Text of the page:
Psychological Research

, Volume 79, Issue 2, pp 282–288 | Cite as

Preferred, but not objective temperature predicts working memory depletion

  • Roberta Sellaro
  • Bernhard Hommel
  • Meriem Manaï
  • Lorenza S. Colzato
Original Article

Abstract

The present study investigated the relationship between objective temperature and subjective temperature preferences in predicting performance in simple and complex cognitive tasks. We assessed the impact of room temperature (warm and cold) on the ability to “update” (and monitor) working memory (WM) representations in two groups of participants, who differed in their subjective temperature preferences (warm-preferred vs. cold-preferred). Participants performed an N-back task in which conditions (1-back and 2-back) differ in their WM load and cognitive demands. Results showed that the preferred, but not the objective temperature predicts WM performance in the more resource-demanding (the 2-back) condition. We propose that subjective preferences are more reliable predictors of performance than objective temperature and that performing under the preferred temperature may counteract “ego-depletion” (i.e., reduced self-control after an exhausting cognitive task) when substantial cognitive control is required. Our findings do not only favor a cognitive approach over the environmental/physical approaches dominating the research on cognition–environment interactions, but they also have important, straightforward practical implications for the design of workplaces.

Notes

Acknowledgments

This work was supported by research grant from the Netherlands Organization for Scientific Research (NWO) awarded to Lorenza S. Colzato (Vidi Grant: #452-12-001).

References

  1. Baumeister, R. F., Bratslavsky, E., Muraven, M., & Tice, D. M. (1998). Ego depletion: Is the active self a limited resource? Journal of Personality and Social Psychology, 74, 1252–1265.CrossRefPubMedGoogle Scholar
  2. Cheema, A., & Patrick, V. M. (2012). Influence of warm versus cool temperatures on consumer choice: A resource depletion account. Journal of Marketing Research, 49, 984–995.CrossRefGoogle Scholar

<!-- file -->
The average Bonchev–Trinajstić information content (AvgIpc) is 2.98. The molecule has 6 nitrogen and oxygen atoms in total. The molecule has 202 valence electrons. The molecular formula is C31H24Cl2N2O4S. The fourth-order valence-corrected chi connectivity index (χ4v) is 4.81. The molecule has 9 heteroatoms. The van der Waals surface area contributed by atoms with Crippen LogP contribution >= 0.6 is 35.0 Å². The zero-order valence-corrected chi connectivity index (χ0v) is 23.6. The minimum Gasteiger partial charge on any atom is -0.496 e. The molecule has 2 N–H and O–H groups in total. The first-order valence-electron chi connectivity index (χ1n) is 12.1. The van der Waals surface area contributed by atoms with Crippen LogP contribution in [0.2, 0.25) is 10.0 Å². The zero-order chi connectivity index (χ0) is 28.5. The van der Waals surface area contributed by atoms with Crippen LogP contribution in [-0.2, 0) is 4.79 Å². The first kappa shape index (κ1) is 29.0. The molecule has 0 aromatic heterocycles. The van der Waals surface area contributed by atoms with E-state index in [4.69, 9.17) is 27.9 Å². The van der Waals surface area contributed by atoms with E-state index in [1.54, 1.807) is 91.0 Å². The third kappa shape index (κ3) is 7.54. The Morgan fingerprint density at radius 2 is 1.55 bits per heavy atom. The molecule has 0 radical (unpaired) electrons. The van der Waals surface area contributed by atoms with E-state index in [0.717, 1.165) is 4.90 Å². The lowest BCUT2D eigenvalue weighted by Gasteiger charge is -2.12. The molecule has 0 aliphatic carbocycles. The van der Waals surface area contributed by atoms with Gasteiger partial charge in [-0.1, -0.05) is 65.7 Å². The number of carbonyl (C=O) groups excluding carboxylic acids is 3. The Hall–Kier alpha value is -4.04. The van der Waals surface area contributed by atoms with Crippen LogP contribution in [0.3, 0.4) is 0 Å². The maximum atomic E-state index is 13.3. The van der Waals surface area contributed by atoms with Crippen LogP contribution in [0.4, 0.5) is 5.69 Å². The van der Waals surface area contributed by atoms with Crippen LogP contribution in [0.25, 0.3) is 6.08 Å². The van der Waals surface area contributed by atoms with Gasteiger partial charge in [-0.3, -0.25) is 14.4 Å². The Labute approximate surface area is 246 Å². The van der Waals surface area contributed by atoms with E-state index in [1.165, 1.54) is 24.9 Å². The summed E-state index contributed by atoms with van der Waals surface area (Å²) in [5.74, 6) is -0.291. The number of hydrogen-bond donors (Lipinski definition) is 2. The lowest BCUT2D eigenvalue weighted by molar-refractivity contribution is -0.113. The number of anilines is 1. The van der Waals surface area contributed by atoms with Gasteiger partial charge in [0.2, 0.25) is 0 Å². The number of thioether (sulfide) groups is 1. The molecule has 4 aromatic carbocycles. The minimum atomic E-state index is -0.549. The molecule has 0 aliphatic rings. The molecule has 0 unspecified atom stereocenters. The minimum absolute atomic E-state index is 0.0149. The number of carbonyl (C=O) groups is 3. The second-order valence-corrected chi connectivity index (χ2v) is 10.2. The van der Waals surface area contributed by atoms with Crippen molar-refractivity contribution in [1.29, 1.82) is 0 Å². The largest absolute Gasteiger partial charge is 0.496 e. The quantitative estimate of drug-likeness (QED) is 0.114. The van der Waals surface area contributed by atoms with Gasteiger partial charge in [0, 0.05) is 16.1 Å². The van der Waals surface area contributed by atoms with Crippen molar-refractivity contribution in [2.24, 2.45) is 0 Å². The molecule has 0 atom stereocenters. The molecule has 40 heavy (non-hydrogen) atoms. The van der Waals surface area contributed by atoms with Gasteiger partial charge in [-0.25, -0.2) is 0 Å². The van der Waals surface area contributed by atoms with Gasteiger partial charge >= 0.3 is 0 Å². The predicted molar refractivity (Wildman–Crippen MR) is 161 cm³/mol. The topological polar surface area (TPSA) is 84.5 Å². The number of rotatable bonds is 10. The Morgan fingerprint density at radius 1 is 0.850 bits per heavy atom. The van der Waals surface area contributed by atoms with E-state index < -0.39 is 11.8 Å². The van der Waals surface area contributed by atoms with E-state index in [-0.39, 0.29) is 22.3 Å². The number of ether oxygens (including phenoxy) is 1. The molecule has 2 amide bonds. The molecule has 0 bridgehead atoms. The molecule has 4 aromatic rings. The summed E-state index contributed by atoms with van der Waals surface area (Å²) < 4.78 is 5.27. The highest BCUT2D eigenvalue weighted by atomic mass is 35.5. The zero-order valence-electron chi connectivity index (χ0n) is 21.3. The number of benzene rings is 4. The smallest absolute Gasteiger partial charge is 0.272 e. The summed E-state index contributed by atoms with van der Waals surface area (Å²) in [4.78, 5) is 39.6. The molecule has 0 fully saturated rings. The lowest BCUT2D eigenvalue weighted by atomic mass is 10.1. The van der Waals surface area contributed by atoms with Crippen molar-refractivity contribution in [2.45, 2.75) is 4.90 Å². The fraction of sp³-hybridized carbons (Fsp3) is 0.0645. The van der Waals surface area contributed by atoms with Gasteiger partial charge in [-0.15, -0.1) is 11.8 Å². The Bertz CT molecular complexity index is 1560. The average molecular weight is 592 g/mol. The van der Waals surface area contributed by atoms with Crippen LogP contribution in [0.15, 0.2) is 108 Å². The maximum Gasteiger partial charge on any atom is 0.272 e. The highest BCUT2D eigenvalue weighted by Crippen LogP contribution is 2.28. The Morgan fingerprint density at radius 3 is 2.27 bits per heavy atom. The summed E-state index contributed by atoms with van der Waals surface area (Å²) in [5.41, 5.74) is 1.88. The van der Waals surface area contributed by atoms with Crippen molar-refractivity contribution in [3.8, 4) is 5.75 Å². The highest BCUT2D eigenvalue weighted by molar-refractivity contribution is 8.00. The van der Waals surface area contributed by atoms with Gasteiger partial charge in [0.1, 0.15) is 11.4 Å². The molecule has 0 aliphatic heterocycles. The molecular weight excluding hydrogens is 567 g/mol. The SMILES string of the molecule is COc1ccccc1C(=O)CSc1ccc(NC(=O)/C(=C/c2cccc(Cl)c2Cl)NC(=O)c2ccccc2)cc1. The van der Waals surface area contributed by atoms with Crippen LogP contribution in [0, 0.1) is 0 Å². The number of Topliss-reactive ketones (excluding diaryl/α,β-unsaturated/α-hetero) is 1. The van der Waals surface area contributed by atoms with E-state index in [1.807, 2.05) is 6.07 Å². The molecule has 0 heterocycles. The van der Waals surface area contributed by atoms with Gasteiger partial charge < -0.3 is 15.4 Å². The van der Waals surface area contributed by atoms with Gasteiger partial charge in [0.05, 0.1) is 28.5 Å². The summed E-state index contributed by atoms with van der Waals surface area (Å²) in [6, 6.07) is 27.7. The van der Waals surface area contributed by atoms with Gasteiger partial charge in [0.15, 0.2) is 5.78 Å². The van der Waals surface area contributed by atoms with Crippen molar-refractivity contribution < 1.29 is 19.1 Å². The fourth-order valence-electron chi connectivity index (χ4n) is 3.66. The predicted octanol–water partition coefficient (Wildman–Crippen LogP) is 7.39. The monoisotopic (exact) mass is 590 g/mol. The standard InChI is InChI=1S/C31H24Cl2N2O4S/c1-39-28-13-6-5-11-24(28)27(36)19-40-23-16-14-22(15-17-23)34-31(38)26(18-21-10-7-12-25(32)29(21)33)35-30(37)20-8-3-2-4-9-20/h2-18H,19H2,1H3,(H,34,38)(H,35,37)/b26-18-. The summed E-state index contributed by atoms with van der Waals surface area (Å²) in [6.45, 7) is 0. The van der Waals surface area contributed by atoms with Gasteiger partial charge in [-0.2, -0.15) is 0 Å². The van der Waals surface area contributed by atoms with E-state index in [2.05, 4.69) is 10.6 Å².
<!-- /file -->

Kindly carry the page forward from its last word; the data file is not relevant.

3. Colzato, L. S., Jongkees, B. J., Sellaro, R., & Hommel, B. (2013a). Working memory reloaded: tyrosine repletes updating in the N-back task. Frontiers in Behavioral Neuroscience., 7, 200. doi:10.3389/fnbeh.2013.00200.CrossRefPubMedCentralPubMedGoogle Scholar
  4. Colzato, L. S., van den Wildenberg, W. P. M., Zmigrod, S., & Hommel, B. (2013b). Action video gaming and cognitive control: Playing first person shooter games is associated with improvement in working memory but not action inhibition. Psychological Research, 77, 234–239.CrossRefPubMedGoogle Scholar
  5. Hammel, H. T. (1968). Regulation of internal body temperature. Annual Review of Physiology, 30, 641–710.CrossRefPubMedGoogle Scholar
  6. Hancock, P. A. (1986). The effect of skill on performance under an environmental stressor. Aviation, Space and Environmental Medicine, 57, 59–64.Google Scholar
  7. Hancock, P. A., Ross, J., & Szalma, J. (2007). A meta-analysis of performance response under thermal stressors. Human Factors, 49, 851–877.CrossRefPubMedGoogle Scholar
  8. Hancock, P. A., & Vasmatzidis, I. (2003). Effects of heat stress on cognitive performance: The current state of knowledge. International Journal of Hyperthermia, 19, 355–372.CrossRefPubMedGoogle Scholar
  9. IJzerman, H., & Semin, G. R. (2009). The thermometer of social relations: Mapping social proximity on temperature. Psychological Science, 20, 1214–1220.CrossRefPubMedGoogle Scholar
  10. Kane, M. J., Conway, A. R. A., Miura, T. K., & Colflesh, G. J. H. (2007). Working memory, attention control, and the N-back task: A question of construct validity. Journal of Experimental Psychology. Learning, Memory, and Cognition, 33, 615–622.CrossRefPubMedGoogle Scholar
  11. Kang, Y., Williams, L. E., Clark, M. S., Gray, J. R., & Bargh, J. A. (2011). Physical temperature effects on trust behavior: The role of insula. Social Cognitive and Affective Neuroscience, 6, 507–515.CrossRefPubMedCentralPubMedGoogle Scholar
  12. Miyake, A., Friedman, N. P., Emerson, M. J., Witzki, A. H., Howerter, A., & Wager, T. (2000). The unity and diversity of executive functions and their contributions to complex “frontal lobe” tasks: A latent variable analysis. Cognitive Psychology, 41, 49–100.CrossRefPubMedGoogle Scholar
  13. Pilcher, J., Nadler, E., & Busch, C. (2002). Effects of hot and cold temperature exposure on performance: A meta-analytic review. Ergonomics, 45, 682–698.CrossRefPubMedGoogle Scholar
  14. Russell, J. A., Weis, A., & Mendelsohn, G. A. (1989). Affect grid: A single-item scale of pleasure and arousal. Journal of Personality and Social Psychology, 57, 493–502.CrossRefGoogle Scholar

Copyright information

© Springer-Verlag Berlin Heidelberg 2014

Authors and Affiliations

  • Roberta Sellaro
    • 1
    • 2
  • Bernhard Hommel
    • 1
  • Meriem Manaï
    • 1
  • Lorenza S. Colzato
    • 1
  1. 1.Institute for Psychological Research, Leiden Institute for Brain and CognitionLeiden UniversityLeidenThe Netherlands
  2. 2.Cognitive Psychology UnitLeiden UniversityLeidenThe Netherlands

Personalised recommendations